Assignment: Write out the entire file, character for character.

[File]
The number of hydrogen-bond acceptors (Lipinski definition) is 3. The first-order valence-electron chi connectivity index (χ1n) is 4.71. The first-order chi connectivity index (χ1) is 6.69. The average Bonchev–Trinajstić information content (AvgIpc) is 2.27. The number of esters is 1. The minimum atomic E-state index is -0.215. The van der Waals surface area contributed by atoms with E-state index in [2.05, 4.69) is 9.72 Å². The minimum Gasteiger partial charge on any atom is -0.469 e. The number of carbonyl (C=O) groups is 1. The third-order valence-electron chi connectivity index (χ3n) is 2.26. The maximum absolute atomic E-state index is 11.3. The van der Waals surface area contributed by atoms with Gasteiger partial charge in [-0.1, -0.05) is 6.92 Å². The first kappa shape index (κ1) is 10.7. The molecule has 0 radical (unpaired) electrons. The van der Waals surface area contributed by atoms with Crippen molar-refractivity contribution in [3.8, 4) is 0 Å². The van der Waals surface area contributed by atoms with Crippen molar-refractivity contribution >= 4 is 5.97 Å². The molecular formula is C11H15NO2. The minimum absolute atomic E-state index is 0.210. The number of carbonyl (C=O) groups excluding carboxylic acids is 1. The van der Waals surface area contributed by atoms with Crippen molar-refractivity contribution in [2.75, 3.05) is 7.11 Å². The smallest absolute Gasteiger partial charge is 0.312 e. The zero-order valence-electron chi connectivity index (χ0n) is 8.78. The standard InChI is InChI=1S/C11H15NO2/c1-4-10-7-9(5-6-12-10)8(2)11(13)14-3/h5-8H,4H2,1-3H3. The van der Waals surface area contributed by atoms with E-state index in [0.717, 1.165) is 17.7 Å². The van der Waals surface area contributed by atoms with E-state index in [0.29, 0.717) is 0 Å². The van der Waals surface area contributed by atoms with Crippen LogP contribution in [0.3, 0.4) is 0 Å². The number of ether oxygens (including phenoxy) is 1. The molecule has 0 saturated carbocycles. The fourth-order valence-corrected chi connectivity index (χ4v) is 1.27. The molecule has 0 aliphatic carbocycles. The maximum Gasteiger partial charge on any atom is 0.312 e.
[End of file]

The number of hydrogen-bond acceptors (Lipinski definition) is 3. The first-order valence-electron chi connectivity index (χ1n) is 4.71. The first-order chi connectivity index (χ1) is 6.69. The average Bonchev–Trinajstić information content (AvgIpc) is 2.27. The number of esters is 1. The minimum atomic E-state index is -0.215. The van der Waals surface area contributed by atoms with E-state index in [2.05, 4.69) is 9.72 Å². The minimum Gasteiger partial charge on any atom is -0.469 e. The number of carbonyl (C=O) groups is 1. The third-order valence-electron chi connectivity index (χ3n) is 2.26. The maximum absolute atomic E-state index is 11.3. The van der Waals surface area contributed by atoms with Gasteiger partial charge in [-0.1, -0.05) is 6.92 Å². The first kappa shape index (κ1) is 10.7. The molecule has 0 radical (unpaired) electrons. The van der Waals surface area contributed by atoms with Crippen molar-refractivity contribution in [3.8, 4) is 0 Å². The van der Waals surface area contributed by atoms with Crippen molar-refractivity contribution >= 4 is 5.97 Å². The molecular formula is C11H15NO2. The minimum absolute atomic E-state index is 0.210. The number of carbonyl (C=O) groups excluding carboxylic acids is 1. The van der Waals surface area contributed by atoms with Crippen molar-refractivity contribution in [2.75, 3.05) is 7.11 Å². The smallest absolute Gasteiger partial charge is 0.312 e. The zero-order valence-electron chi connectivity index (χ0n) is 8.78. The standard InChI is InChI=1S/C11H15NO2/c1-4-10-7-9(5-6-12-10)8(2)11(13)14-3/h5-8H,4H2,1-3H3. The van der Waals surface area contributed by atoms with E-state index in [0.717, 1.165) is 17.7 Å². The van der Waals surface area contributed by atoms with E-state index in [0.29, 0.717) is 0 Å². The van der Waals surface area contributed by atoms with Crippen LogP contribution in [0.3, 0.4) is 0 Å². The number of ether oxygens (including phenoxy) is 1. The molecule has 0 saturated carbocycles. The fourth-order valence-corrected chi connectivity index (χ4v) is 1.27. The molecule has 0 aliphatic carbocycles. The maximum Gasteiger partial charge on any atom is 0.312 e.